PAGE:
Now, from the Buddhist viewpoint, how can one bring help to others? There is the giving of things, such as food, clothing and shelter. But it has a limit, just as it doesn't bring complete satisfaction to you, it doesn't to others either. Thus, just as it is the case that through your own improvement through practice, through the gradual purification of your own mind you develop more and more happiness, so it is the case for others. For others to understand what they are to adopt and practise in order to achieve this, and what they should stop doing, you have to be fully capable of teaching these topics. Sentient beings are of limitlessly different predispositions, interests, dormant attitudes and so forth. If you don't develop the exalted activities of body and speech that accord exactly with what other beings need, then full help cannot be given. There is no way to do this unless you overcome the obstructions to omniscience, to knowing everything. It is in the context of seeking help for others that one seeks the state of Buddhahood, in which one has overcome the obstacles to omniscience.
Charity, giving, is a case of training from the depths of one's heart in an attitude of generosity such that one is not seeking any result or effect of the giving for oneself.
In the Bodhisattva training in ethics, the main practice is to restrain the attitude of seeking one's own benefit, self-centeredness. This will bring about, for instance, an engagement in giving of charity, such that one could not possibly bring harm to others. In order to practise giving properly, one can't do anything that brings harm to others, so in order to bring about giving that is exclusively helpful, one needs this Bodhisattva ethic of restraining self-centeredness.
In order to have pure ethics it is necessary to cultivate patience. In order to train in the practice of equalizing and exchanging self and others, patience is particularly important. It will be very useful for you to practise using the techniques that Shantideva sets forth in his Guide to the Bodhisattva's Way of Life, in both the chapter on patience and the chapter on concentration. The practice of patience establishes the foundation for the equalizing of self and others. This is because the hardest problem we have in generating the Bodhisattva's attitude is developing a sense of affection and closeness for our enemies. When we think of enemies in the context of the practice of patience, not only is an enemy not someone who harms you, instead, an enemy is seen as someone who helps.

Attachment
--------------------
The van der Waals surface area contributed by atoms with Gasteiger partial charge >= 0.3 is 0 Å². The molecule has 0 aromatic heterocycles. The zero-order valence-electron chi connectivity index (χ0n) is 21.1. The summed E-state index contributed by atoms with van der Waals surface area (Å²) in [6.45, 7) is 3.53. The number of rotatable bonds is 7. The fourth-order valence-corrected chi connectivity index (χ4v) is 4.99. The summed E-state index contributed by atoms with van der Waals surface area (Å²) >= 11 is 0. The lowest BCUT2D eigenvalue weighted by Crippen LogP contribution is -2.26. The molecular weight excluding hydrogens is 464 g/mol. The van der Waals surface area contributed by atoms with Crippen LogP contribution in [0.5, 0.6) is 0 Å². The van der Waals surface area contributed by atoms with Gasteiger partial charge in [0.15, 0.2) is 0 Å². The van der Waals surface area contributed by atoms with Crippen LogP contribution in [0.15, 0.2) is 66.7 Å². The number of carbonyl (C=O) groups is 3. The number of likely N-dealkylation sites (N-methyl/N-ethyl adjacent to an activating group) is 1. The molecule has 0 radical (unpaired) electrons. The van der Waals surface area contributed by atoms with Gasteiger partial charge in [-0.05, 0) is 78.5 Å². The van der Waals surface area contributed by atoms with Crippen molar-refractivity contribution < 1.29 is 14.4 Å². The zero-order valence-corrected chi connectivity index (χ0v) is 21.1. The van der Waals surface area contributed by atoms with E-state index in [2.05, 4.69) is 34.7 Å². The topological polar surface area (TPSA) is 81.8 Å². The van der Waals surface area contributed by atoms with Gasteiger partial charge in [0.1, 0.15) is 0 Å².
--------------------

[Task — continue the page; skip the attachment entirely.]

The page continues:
You come to realize, 'There is no way I could cultivate patience about harm to myself unless there was someone out there to harm me'. As it is said, there are many beings to- whom one can give, but there are very few beings with respect to whom one can practise patience. The value of what is rare is higher, isn't it? Really, the so-called enemy is very kind. Through cultivating patience the power of one's merit increases, and it can only be done in dependence upon an enemy. Thus, an enemy does not prevent the practice of Dharma, rather, he helps.
In his Guide to the Bodhisattva's Way of Life, Shantideva states a hypothetical objection, which is, 'Well, the enemy has no motivation to help'. The answer is, that for something to be helpful it is not necessary for it to have the motivation to help. For instance, true cessations, liberation, the third of the four noble truths help one greatly, but liberation has no motivation. Even if an enemy doesn't have a wish to help, it is suitable to respect him.
The next objection is, 'At least cessation, or liberation does not have the wish to harm me. Whereas the enemy, even if he has no wish to help, like liberation, does have the wish to harm'. The answer is that because this person has the wish to harm, he becomes an enemy, and you need that enemy in order to cultivate patience. Someone like a doctor who has no wish to harm, who is trying to help you, cannot provide a situation for the cultivation of patience. So this is the ancient great Bodhisattvas' experience and their reasons, which are very effective. When you think about it this way, you could only hold on to self-cherishing if you were stubborn, because there is no reason for it, whereas there are plenty of reasons why you should cherish others.
Another important type of patience or forbearance is voluntary acceptance of suffering. Before suffering comes, it is important to engage in techniques to avoid it, but once suffering has begun, it should not be taken as a burden, but as something useful, that can assist you.
Another thought is that through undergoing suffering in this lifetime, one can overcome the karma of many ill-deeds ac-cumulated in former lifetimes. It also helps you to see the faults of cyclic existence. The more you see this, the more will you develop a dislike for engaging in ill-deeds. It will help you to see the advantage of liberation. Through your own experience of suffering, you'll be able to infer how others suffer, thus generating compassion. When you think about suffering this way, you may almost come to feel that it is a good opportunity to practise more and to think more.
Then comes effort, which is very important. The effort like armour and so forth, is generating a willingness to engage in enthusiastic practice over aeons if need be, in order to being about development. This helps tremendously in avoiding getting impatient, irritated or excited over some small temporary condition. Then comes concentration, then wisdom.